a giant `toilet,' study finds
The Toronto Star
Published November 28, 2006
Billions of litres of untreated urban sewage and toxic
effluents that flow into the Great Lakes each year are
threatening a critical ecosystem that supplies drinking
water to millions of people, a landmark study to be released
Even though municipalities in the Great Lakes region
have spent vast sums of money in recent decades upgrading
their waste-water plants, the situation remains appalling,
says the report by the Sierra Legal Defence Fund.
"The problem of inadequate sewage treatment is particularly
disturbing because sewage is not simply what gets flushed
down our sinks and toilets," the report states.
"In fact, typical municipal sewage is a foul cocktail
of human waste, micro-organisms, disease-causing pathogens
and hundreds of highly toxic chemicals."
Sierra Legal bills the study of 20 Canadian and American
cities as the "first-ever ecosystem-based survey
and analysis" of municipal sewage treatment and discharges
into the Great Lakes basin.
The survey graded municipalities in areas such as collection,
treatment and disposal of sewage based on information
provided by the local governments.
The main problem, the study concludes, is that in many
cases, antiquated sewage systems are incapable of dealing
effectively with the vast amounts of effluent that flow
The situation is especially bad when heavy rains overwhelm
treatment systems in cities where storm run-off is collected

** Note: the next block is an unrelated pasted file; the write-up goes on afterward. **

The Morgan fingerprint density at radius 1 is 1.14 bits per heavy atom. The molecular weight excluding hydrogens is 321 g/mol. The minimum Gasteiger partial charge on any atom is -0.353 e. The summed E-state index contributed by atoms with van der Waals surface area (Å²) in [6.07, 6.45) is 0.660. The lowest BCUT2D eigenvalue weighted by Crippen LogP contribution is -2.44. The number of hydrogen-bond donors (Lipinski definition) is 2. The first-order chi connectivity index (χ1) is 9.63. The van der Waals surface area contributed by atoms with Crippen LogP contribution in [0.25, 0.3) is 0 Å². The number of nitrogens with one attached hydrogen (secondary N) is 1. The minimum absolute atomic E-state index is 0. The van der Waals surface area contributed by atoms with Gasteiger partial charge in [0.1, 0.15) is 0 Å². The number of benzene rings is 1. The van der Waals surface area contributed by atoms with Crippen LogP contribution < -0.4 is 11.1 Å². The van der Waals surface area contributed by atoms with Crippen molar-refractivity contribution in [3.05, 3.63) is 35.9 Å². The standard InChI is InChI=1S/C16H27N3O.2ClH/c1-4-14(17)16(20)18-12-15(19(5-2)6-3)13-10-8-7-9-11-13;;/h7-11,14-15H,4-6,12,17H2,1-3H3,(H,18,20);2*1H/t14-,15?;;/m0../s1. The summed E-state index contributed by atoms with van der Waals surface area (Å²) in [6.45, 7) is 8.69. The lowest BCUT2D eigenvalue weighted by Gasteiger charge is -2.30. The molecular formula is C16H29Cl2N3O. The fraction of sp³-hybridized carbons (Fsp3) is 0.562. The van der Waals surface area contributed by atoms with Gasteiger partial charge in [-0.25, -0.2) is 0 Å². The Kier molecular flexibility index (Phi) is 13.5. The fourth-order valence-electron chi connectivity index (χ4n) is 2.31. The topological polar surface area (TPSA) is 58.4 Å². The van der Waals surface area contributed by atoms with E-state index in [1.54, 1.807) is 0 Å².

in the same pipes as sewage.
Some 90 billion litres of untreated effluent enter the
Great Lakes every year through combined sewage overflows,
the study found.
That's the equivalent of more than 100 Olympic-sized
swimming pools full of raw sewage every day, Elaine MacDonald,
the scientist who did the study, said in an interview.
At the same time, it takes about a century for the Great
Lakes to completely recharge.
"When you think of 100 years to flush out the Great
Lakes and 100 years of sewage being dumped in at this
rate, that has quite an impact on quality of the water,"
Canada's worst offender was Windsor, Ont., which — along
with U.S. cities Detroit and Cleveland — performed "abysmally."
Cities such as Toronto and Hamilton also earned below-average
At the top end, Peel Region just west of Toronto, Green
Bay, Wisc., and Duluth, Minn., were the best performers,
thanks largely to their ability to keep rain water and
The report makes several recommendations, including improving
water conservation in order to reduce the flow to sewage
plants, and keeping rain water out of sewers by disconnecting
downspouts and separating storm drains and sewer systems.
It's critical to keep toxins out of drains, the report
notes, given that many sewage-treatment plants are incapable
of dealing with them and hazardous substances end up in
the lakes, or in sludge that is used for agricultural
purposes or dumped in landfills.
"We need to change our ways and stop treating the
Great Lakes like a toilet," the report concludes.
The report also calls on national, provincial and state
governments, along with scores of municipalities, to work
together to beef up infrastructure, harmonize legislation
and ensure enforcement.